About

Jenna Vergeynst is a Belgian harpist with a passion for new music, creation and music theatre. She has a background as a bioengineer and spent many happy young years in JNMYouth movement for Nature and Environment, where she gained a fascination for ecology and a great love for our non-human neighbours.

She is active as a freelancer in solo programmes, interdisciplinary projects, chamber music, ensembles and orchestras. Her main focus is contemporary music, including repertoire by Schafer, Berio, Maierhof, Aperghis, Saariaho, Edler-Copes, Van Parys and Henderickx. Together with harpist Marjolein Vernimmen, she forms the harp duo Vireo.

In her creative artistic practice, Jenna looks for ways to reconnect to the more-than-human through music and attempts to express the connection and interdependency between all living beings. She is co-founder of the Cusk Collective, a co-creation collective of performers and composers that translates scientific knowledge about non-human life and ecological issues to an artistic stage, through music, images, movement and performance.

Jenna obtained her master harp with Miriam Overlach with highest distinction in 2023. The same year, she received a first prize in the Collegium21 competition in Paris, as well as the Marius Constant prize and a special prize for the interpretation of Fidélité by Aperghis. She also received a Kranigsteiner stipendium award for interpretation of contemporary music at the Internationales Musikinstitut Darmstadt.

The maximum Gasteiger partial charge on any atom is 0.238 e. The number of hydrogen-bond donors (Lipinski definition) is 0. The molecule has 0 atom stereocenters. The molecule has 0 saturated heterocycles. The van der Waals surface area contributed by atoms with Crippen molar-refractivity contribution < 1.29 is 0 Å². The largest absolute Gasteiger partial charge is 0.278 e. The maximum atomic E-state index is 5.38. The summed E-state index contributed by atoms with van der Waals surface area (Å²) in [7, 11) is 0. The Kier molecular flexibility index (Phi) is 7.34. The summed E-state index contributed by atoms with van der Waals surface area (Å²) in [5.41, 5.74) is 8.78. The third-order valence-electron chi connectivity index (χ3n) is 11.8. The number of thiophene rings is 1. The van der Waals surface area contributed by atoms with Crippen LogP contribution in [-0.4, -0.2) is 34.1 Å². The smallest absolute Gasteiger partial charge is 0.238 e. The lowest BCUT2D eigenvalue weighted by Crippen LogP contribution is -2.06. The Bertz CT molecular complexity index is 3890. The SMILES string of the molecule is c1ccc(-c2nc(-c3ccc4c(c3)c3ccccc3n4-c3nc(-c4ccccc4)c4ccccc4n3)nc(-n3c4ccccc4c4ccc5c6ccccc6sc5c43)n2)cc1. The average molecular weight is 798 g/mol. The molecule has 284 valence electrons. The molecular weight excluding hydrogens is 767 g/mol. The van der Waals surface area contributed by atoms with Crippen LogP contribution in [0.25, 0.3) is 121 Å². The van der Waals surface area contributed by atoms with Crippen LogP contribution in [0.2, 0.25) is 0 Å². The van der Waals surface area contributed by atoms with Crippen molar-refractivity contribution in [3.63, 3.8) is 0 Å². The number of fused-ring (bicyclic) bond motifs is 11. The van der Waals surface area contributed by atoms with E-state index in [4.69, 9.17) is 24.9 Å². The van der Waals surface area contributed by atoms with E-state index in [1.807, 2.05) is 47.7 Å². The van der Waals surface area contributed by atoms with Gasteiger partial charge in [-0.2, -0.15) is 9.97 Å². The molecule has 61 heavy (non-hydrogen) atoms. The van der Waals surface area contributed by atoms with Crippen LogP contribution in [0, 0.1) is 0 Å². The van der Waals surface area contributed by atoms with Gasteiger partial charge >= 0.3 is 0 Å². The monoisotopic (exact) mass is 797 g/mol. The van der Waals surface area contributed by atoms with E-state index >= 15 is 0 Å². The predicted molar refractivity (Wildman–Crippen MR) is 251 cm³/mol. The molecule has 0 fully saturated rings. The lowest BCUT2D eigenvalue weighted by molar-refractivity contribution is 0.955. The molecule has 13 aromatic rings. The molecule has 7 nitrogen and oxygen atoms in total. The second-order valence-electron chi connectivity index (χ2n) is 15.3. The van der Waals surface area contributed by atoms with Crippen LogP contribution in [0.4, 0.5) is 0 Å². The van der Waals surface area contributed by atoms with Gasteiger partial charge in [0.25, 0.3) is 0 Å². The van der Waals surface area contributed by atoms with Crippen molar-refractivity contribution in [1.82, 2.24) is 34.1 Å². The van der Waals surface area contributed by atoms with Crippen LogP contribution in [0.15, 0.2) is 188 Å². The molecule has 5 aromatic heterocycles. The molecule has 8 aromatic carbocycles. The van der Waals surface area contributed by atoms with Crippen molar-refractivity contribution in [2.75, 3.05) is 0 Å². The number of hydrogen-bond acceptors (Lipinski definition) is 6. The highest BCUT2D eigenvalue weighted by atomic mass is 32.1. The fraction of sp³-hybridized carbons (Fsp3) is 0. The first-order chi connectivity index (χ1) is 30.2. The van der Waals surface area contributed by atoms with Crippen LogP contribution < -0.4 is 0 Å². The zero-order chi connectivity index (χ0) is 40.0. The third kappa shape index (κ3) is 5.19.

Before her music studies, she studied bio-science engineering at Ghent University and did a PhD on fish migration. During that time, she followed harp lessons with Arielle Valibouse (Ghent) and Jennifer Swartz (Montréal, CA) and violin lessons with Olga Zolotareva (Ghent).

At a time when the world is facing grave ecological crises, yet seems unable to respond, perhaps the most urgent issue of all is finding a way to overcome our collective paralysis; and this means finding an alternative approach to the barrage of negative rhetoric which is causing so many of us to close our ears to the problem. […] The arts can play a major role in raising awareness of these issues, in expressing thoughts and feelings relating to them, and, most crucially, in helping us to conceive creative solutions.

– Jonathan Gilmurray in “Sounding the Alarm: An Introduction to Ecological Sound Art”